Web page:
Our latest proprietary global research, Model Portfolio Solutions and the Client, conducted by the SPDR Global Practice Management team showed on average, planners are spending more time on portfolio management (23.1%) than client-facing activities (14.7%) or prospecting new clients (11.3%). The time spent on these activities does not reflect the priorities identified by planners such as deepening relationships with existing clients and acquiring more clients.
With a saving of up to 13 hours per week, financial planners are using this extra time to focus what matters most: supporting client goals, engage clients more frequently, and to service a larger client base. Advice practices with five or more planners tend to benefit the most from managed accounts with respect to time saved.
This time saving enables financial planners to transition to financial coaches. This has never been more important than during volatile markets, with time spent communicating portfolio changes to clients reduced on average by 84 minutes (67 minutes for a planner using managed accounts vs 151 minutes for the average planner). Investment administration work is also halved for managed accounts users (from 229 minutes to 119 minutes).
Another beneficiary of time gained is the practice, with financial planners using the additional time to focus on marketing to attract new clients (33% cite this) and developing a business strategy (29%).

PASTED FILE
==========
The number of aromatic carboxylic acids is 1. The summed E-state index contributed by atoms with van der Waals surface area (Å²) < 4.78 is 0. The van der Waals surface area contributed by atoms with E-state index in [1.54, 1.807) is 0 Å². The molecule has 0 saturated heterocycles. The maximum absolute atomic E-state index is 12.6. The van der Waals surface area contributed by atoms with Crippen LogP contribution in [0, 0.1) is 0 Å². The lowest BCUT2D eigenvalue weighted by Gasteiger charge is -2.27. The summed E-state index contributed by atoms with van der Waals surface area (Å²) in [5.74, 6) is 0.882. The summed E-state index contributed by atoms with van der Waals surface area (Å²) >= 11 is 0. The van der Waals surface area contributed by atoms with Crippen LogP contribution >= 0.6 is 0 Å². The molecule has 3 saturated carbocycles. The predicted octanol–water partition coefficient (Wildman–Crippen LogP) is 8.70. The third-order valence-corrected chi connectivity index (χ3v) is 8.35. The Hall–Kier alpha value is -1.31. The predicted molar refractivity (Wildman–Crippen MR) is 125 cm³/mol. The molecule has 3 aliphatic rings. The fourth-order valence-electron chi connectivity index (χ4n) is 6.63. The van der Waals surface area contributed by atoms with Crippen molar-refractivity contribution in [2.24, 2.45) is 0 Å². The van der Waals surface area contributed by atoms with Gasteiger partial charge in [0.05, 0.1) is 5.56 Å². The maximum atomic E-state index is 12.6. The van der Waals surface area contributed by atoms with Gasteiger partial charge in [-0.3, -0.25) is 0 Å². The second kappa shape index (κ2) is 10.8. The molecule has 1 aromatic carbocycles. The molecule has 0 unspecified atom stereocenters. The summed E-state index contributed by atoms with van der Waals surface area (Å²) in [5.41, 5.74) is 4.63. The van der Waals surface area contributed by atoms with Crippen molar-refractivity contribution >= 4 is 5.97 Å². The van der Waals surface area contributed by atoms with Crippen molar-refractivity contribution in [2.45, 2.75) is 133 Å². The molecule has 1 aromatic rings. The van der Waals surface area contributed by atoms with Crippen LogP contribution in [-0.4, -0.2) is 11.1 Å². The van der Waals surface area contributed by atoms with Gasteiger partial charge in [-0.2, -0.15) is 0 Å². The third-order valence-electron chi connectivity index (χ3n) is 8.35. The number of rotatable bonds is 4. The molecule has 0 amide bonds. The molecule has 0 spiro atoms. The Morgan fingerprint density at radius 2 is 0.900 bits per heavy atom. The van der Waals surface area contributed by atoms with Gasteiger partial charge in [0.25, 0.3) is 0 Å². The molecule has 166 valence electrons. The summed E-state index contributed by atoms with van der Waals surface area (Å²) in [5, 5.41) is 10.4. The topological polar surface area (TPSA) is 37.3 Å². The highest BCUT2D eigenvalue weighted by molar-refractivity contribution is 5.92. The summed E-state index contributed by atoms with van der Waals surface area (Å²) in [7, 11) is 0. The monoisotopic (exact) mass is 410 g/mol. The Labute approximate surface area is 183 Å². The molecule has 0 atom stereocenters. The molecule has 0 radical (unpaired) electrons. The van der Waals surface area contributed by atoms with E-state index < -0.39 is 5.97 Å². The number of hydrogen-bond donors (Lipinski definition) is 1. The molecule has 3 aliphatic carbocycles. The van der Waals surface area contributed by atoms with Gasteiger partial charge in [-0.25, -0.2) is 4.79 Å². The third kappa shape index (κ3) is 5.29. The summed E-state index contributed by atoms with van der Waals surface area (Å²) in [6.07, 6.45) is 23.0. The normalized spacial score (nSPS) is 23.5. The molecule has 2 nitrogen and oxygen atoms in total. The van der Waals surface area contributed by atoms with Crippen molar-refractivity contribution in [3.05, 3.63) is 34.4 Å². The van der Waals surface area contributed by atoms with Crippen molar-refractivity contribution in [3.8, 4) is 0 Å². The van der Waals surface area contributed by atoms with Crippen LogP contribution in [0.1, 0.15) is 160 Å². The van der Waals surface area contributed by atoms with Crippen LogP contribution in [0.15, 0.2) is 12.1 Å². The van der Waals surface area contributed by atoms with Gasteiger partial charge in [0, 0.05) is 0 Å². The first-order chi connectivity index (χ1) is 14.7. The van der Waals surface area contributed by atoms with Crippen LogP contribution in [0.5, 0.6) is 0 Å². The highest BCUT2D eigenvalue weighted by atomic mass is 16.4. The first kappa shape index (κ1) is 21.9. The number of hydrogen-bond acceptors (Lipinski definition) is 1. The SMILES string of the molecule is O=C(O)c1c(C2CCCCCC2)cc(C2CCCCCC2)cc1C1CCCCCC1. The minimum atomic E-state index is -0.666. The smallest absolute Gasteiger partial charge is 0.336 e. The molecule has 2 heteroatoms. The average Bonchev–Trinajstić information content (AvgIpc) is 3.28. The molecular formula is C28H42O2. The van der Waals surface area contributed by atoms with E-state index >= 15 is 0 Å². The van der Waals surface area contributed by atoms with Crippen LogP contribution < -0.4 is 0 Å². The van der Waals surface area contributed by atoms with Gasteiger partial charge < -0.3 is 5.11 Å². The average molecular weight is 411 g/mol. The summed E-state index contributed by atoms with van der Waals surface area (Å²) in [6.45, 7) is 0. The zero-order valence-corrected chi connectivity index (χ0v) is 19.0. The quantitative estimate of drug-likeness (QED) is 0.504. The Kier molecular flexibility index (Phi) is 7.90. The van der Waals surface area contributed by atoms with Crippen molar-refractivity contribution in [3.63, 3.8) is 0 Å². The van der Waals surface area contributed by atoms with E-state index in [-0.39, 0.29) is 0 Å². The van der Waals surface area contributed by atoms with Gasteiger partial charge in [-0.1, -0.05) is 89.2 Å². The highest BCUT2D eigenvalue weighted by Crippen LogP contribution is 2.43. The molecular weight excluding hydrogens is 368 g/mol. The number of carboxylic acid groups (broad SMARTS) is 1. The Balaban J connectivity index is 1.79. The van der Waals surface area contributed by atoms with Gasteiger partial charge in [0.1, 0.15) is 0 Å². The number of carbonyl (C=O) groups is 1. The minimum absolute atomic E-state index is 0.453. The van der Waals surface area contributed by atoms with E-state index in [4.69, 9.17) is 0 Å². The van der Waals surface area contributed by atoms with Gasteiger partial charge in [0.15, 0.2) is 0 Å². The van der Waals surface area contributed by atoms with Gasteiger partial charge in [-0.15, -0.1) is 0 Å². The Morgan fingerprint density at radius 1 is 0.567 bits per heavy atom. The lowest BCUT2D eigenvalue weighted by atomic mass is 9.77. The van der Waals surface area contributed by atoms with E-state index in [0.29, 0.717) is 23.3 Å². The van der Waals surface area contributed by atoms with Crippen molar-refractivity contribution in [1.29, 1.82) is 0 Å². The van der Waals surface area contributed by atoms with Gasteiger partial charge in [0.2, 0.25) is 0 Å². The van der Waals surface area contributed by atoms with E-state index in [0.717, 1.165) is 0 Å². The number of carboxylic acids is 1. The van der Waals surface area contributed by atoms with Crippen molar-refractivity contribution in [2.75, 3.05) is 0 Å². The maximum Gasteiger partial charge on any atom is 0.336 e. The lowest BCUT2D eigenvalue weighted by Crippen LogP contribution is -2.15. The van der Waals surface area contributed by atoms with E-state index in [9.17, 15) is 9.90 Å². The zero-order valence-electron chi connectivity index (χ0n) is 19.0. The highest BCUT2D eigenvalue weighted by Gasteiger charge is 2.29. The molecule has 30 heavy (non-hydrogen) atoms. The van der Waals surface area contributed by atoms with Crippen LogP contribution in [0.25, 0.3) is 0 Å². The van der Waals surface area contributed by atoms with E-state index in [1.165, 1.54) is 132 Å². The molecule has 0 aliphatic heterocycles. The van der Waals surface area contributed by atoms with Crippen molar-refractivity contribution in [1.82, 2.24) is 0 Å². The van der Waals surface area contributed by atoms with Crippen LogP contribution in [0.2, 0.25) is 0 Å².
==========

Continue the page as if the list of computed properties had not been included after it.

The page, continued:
Encouragingly, the longer managed accounts are implemented in a planners practice, the greater the potential time savings – after 2 years of usage, financial planners saved up to 4 extra hours per week compared to their initial year of use.
Managed Account Used Across All Client Demographics
Managed accounts are not just for the wealthy. More than a third of managed account users believe that these structures are suitable for lower balance clients with less than $100,000 in investable assets, while 30% say they are appropriate for millennials. Financial Planners who use SMAs are more likely to cite managed accounts as appropriate for lower balance and millennial clients – a trend that is set to grow if platform fees and minimum investment requirements continue to decrease.
Across the spectrum of age and wealth, financial planners most often consider managed accounts to be suitable for their accumulator clients between the age of 35 to 49 (42% cite this) and affluent clients with investable assets of $250,000 to $1 million (63%). Furthermore, 45% of users also believe managed accounts are also appropriate for their high net worth clients with investable assets in excess of $1 million.
Greater Diversification Requested in Investments
The Investment Trends survey shows ETFs are increasingly preferred as a cost-effective way of achieving index (non-active) returns across a range of asset classes, with 68% of users preferring to hold ETFs within a managed account.
When looking at the broader investment mix, 56% of financial planners are currently recommending multi manager or multi asset managed accounts. Furthermore, 85% access managed accounts via an SMA.
For lower balanced clients, one third of users prefer two to five investment managers within these multi asset solutions. For their high net worth clients, there is greater preference to have 10 or more managers, suggesting more complex managed accounts tend to be preferred.
What Does the Future Hold?
Managed accounts continue to gain popularity both locally and abroad. Early adopters such as the United States have already amassed US $6.8 Trillion in model portfolio assets.2 With the time savings from using managed accounts, financial planners can focus more on engaging with their clients, acquiring new clients and developing their practice. We expect more and more planners to transition to managed accounts, especially as clients become familiar with this investment vehicle and continued product prefiltration.